However, Nurse soon changed her feelings on Pamela Smart. "I needed to pass my pre-college math class in order to get into the college program, and I was failing. Someone suggested getting a tutor. When I asked who the best tutor was she said Pamela Smart and I said 'f--- no'. Everyone said she was the best," said Nurse.

Nurse reluctantly met with Pam because Pam wanted to help her. Nurse said Pam would meet with her anytime to help her with her math, and they became great friends from spending so much time together. "I have loved her ever since, she is the most selfless person I have ever met," said Nurse.

Nurse passed that math class and was accepted into the college program. She graduated valedictorian of her class. Part of Nurse's valedictorian duties included giving a speech. When she turned her speech in, there was some debate about mentioning Pam in her speech.

"Pamela is really hated by the administration, and they had a problem with me mentioning her name," she said.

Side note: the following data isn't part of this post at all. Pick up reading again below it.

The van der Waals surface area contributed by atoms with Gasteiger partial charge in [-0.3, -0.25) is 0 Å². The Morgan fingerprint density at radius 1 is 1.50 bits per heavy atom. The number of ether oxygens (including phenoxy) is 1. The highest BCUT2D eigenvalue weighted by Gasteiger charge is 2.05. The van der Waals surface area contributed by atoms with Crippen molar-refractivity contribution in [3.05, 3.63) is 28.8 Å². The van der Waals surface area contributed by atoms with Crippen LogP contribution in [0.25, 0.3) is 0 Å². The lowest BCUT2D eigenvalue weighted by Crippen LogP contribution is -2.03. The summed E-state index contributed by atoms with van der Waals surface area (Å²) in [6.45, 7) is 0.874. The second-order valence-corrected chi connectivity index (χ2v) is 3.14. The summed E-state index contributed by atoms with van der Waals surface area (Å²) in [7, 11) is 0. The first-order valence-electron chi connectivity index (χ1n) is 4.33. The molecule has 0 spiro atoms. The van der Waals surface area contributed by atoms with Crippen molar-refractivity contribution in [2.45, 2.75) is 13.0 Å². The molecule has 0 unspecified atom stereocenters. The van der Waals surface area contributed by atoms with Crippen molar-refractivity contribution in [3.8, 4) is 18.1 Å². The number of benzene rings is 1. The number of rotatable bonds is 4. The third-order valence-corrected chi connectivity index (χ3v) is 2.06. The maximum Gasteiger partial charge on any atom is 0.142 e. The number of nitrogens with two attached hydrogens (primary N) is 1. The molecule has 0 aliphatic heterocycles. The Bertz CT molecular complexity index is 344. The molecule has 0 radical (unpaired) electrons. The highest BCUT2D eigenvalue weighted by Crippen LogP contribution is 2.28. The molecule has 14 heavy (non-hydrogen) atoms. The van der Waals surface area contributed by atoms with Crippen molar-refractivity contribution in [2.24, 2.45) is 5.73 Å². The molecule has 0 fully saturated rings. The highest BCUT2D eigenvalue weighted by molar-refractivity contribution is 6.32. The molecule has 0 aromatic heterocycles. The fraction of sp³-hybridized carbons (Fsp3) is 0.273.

One of those people who thought that mentioning Smart's name would be controversial was Elaine Lord, superintendent of Bedford Hills at the time. Lord was also from New Hampshire, and did not really like Pam according to Nurse. Lord declined to comment on Smart.

"I do not talk about individual inmates who were within Bedford Hills. I believe that it is only fair that they not have to worry about what I have to say now that I have retired, whether good or ill," said Lord.

Nurse entered the Masters of Arts in English/Literature program alongside Smart. They maintained the same exact grades until they hit expository writing. Nurse received an A-, while Smart received an A. When Nurse was told she was going to be the valedictorian of the Masters of Arts in English/Literature program, she knew there was a mistake.

"I went back to them and said 'we've made a mistake', I am not the valedictorian, Pam Smart is, and do you know what they said to me? They said to me 'we can't have her get up and make a speech,'" said Nurse.

Nurse told Pamela the news, and she insisted upon Nurse getting up to make the speech, because so many people looked up to her. When innacunnet High School," according to the Derry Police Department Supplement Report. Blake stated that Fowler told him that when Bill and Pete went into the man's home that one of them held a knife to the man's throat and the other one shot him.